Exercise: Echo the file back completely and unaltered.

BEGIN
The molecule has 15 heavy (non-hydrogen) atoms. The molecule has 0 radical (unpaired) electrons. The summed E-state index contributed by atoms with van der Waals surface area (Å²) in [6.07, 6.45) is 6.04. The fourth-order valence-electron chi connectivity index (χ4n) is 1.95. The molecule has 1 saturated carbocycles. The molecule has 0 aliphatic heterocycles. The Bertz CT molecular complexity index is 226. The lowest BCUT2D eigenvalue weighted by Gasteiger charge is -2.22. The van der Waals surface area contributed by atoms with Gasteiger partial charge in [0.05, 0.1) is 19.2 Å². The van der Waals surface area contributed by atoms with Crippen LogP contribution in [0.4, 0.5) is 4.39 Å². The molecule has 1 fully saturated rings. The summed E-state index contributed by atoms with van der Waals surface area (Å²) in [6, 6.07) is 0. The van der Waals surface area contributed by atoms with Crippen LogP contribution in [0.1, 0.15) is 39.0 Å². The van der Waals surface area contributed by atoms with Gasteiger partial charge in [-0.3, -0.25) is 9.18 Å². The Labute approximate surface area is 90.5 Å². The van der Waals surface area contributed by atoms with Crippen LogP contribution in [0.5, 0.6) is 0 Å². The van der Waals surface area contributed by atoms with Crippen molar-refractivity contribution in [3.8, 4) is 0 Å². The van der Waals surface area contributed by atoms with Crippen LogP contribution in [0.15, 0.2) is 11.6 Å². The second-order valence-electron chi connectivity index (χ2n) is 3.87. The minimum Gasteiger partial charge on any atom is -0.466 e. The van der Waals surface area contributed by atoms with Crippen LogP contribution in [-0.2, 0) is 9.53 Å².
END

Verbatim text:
The molecule has 15 heavy (non-hydrogen) atoms. The molecule has 0 radical (unpaired) electrons. The summed E-state index contributed by atoms with van der Waals surface area (Å²) in [6.07, 6.45) is 6.04. The fourth-order valence-electron chi connectivity index (χ4n) is 1.95. The molecule has 1 saturated carbocycles. The molecule has 0 aliphatic heterocycles. The Bertz CT molecular complexity index is 226. The lowest BCUT2D eigenvalue weighted by Gasteiger charge is -2.22. The van der Waals surface area contributed by atoms with Gasteiger partial charge in [0.05, 0.1) is 19.2 Å². The van der Waals surface area contributed by atoms with Crippen LogP contribution in [0.4, 0.5) is 4.39 Å². The molecule has 1 fully saturated rings. The summed E-state index contributed by atoms with van der Waals surface area (Å²) in [6, 6.07) is 0. The van der Waals surface area contributed by atoms with Crippen LogP contribution in [0.1, 0.15) is 39.0 Å². The van der Waals surface area contributed by atoms with Gasteiger partial charge in [-0.3, -0.25) is 9.18 Å². The Labute approximate surface area is 90.5 Å². The van der Waals surface area contributed by atoms with Crippen LogP contribution in [0.5, 0.6) is 0 Å². The van der Waals surface area contributed by atoms with Crippen molar-refractivity contribution in [3.8, 4) is 0 Å². The van der Waals surface area contributed by atoms with Crippen LogP contribution in [0.15, 0.2) is 11.6 Å². The second-order valence-electron chi connectivity index (χ2n) is 3.87. The minimum Gasteiger partial charge on any atom is -0.466 e. The van der Waals surface area contributed by atoms with Crippen LogP contribution in [-0.2, 0) is 9.53 Å².